An aggrecan fragment drives osteoarthritis pain through Toll-like receptor 2.

Abstract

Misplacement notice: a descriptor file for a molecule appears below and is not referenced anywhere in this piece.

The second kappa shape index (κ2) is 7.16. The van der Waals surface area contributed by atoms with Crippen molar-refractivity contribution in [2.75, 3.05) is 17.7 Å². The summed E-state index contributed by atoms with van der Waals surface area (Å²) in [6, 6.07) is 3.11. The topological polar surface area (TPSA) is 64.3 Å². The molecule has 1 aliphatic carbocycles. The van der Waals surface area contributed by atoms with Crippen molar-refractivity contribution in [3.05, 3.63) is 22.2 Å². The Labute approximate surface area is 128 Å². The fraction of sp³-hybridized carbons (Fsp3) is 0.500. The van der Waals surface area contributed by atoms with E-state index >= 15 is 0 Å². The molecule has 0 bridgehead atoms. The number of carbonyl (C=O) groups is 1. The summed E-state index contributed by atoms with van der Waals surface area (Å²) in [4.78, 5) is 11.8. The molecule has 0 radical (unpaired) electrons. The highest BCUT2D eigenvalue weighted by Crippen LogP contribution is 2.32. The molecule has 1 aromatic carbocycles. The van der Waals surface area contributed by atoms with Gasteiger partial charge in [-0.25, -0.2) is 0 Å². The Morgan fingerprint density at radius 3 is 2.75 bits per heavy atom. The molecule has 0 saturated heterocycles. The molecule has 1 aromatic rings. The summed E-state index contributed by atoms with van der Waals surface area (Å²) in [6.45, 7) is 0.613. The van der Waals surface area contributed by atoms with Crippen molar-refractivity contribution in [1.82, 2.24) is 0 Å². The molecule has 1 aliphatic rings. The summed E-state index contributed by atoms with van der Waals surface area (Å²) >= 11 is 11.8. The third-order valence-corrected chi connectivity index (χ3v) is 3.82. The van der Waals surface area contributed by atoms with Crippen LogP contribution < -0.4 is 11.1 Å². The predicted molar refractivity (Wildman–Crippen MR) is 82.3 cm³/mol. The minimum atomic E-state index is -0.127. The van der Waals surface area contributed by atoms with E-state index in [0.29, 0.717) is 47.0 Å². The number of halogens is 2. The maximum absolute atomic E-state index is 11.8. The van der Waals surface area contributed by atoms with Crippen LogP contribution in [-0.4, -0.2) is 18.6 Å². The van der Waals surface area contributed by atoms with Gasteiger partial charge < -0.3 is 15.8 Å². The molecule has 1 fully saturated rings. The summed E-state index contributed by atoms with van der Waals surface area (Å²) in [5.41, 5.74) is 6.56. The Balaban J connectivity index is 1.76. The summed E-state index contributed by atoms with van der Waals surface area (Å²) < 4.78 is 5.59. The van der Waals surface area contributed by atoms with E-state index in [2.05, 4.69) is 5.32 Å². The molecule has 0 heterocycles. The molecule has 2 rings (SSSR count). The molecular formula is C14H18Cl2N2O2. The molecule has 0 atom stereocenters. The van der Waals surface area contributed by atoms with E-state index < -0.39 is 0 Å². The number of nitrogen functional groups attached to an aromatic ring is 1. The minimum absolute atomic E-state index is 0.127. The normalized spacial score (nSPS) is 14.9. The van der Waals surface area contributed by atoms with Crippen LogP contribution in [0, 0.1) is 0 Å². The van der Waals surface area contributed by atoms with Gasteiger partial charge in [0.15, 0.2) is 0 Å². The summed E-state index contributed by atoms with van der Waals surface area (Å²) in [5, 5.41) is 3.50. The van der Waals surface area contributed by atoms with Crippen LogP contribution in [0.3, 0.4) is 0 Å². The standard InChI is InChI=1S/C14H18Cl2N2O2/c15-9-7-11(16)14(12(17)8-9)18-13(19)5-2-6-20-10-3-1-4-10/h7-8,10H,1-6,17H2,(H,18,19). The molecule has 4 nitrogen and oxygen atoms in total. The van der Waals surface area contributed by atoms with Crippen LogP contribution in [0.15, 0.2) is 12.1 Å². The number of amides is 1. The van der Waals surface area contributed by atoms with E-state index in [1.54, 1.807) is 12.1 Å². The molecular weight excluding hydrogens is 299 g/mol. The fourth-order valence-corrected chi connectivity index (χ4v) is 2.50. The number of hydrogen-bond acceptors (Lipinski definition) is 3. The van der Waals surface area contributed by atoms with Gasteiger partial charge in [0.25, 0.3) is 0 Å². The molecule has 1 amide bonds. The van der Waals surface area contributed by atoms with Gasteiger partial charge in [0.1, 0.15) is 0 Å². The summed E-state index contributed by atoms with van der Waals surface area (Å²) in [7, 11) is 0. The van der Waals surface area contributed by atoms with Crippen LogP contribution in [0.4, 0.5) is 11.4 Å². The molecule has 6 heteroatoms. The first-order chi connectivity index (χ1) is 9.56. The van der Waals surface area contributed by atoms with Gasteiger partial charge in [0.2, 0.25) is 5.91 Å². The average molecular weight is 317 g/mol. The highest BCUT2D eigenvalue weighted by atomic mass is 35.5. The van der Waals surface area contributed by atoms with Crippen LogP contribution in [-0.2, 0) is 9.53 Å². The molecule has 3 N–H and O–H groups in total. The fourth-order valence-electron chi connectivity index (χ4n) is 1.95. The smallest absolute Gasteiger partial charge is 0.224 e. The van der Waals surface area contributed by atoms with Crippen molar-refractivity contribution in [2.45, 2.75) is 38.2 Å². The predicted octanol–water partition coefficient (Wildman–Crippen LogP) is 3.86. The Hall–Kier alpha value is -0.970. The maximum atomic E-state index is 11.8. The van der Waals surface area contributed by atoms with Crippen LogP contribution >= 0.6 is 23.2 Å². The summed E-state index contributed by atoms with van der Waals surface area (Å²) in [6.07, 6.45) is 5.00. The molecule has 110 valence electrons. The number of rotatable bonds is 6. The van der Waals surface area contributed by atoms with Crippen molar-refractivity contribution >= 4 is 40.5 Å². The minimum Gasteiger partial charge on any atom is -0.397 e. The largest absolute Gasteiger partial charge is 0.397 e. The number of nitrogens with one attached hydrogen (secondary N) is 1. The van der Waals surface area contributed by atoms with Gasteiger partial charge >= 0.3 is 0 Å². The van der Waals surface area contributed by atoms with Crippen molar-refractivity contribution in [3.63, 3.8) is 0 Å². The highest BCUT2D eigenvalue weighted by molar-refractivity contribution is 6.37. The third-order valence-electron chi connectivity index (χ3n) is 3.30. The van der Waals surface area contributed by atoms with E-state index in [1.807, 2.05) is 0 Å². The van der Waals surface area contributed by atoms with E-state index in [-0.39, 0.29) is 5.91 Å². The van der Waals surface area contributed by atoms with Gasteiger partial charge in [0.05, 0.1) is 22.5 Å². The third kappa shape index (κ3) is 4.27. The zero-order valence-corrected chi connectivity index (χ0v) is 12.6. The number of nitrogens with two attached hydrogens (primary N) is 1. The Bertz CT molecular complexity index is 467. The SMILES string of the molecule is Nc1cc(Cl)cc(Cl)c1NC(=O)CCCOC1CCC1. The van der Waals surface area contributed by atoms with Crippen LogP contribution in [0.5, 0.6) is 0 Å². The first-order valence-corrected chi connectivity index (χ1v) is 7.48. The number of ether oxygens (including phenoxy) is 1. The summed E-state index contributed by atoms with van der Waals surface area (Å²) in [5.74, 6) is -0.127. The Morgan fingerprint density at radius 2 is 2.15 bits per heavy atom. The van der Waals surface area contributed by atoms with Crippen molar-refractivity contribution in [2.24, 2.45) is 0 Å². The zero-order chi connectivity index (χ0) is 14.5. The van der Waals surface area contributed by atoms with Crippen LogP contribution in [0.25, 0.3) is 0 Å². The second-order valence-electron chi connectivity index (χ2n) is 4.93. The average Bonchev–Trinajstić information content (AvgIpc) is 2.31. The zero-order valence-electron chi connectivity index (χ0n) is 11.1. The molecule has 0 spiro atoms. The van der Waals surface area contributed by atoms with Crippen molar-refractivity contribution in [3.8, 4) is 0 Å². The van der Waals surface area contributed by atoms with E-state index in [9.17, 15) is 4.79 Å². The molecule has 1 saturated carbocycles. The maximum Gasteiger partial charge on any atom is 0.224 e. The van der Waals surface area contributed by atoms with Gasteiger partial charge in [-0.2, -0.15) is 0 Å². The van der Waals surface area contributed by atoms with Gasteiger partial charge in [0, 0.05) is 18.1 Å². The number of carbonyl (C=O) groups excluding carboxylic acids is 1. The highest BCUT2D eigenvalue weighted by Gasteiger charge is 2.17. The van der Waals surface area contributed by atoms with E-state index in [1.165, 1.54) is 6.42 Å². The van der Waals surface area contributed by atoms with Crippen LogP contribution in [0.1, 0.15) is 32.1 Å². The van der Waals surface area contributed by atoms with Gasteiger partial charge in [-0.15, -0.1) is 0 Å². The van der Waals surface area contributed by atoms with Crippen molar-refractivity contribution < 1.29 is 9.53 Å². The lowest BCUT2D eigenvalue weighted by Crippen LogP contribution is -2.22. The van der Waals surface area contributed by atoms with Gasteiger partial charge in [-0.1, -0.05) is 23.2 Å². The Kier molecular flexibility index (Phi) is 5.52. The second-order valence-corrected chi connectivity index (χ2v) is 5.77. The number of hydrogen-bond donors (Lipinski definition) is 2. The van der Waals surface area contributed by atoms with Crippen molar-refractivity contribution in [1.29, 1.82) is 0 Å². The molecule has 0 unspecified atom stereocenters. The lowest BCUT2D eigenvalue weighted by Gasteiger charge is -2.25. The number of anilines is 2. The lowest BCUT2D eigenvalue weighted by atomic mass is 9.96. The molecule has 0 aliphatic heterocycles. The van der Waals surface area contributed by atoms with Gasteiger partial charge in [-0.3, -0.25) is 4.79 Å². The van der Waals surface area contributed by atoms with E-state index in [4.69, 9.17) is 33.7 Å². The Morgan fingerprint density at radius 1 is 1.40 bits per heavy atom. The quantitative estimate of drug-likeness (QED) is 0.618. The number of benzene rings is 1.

Pain is the predominant symptom of osteoarthritis, but the connection between joint damage and the genesis of pain is not well understood. Loss of articular cartilage is a hallmark of osteoarthritis, and it occurs through enzymatic degradation of aggrecan by cleavage mediated by a disintegrin and metalloproteinase with thrombospondin motif 4 (ADAMTS-4) or ADAMTS-5 in the interglobular domain (E373-374A). Further cleavage by MMPs (N341-342F) releases a 32-amino-acid aggrecan fragment (32-mer). We investigated the role of this 32-mer in driving joint pain. We found that the 32-mer excites dorsal root ganglion nociceptive neurons, both in culture and in intact explants. Treatment of cultured sensory neurons with the 32-mer induced expression of the proalgesic chemokine CCL2. These effects were mediated through TLR2, which we demonstrated was expressed by nociceptive neurons. In addition, intra-articular injection of the 32-mer fragment provoked knee hyperalgesia in WT but not Tlr2-null mice. Blocking the production or action of the 32-mer in transgenic mice prevented the development of knee hyperalgesia in a murine model of osteoarthritis. These findings suggest that the aggrecan 32-mer fragment directly activates TLR2 on joint nociceptors and is an important mediator of the development of osteoarthritis-associated joint pain.

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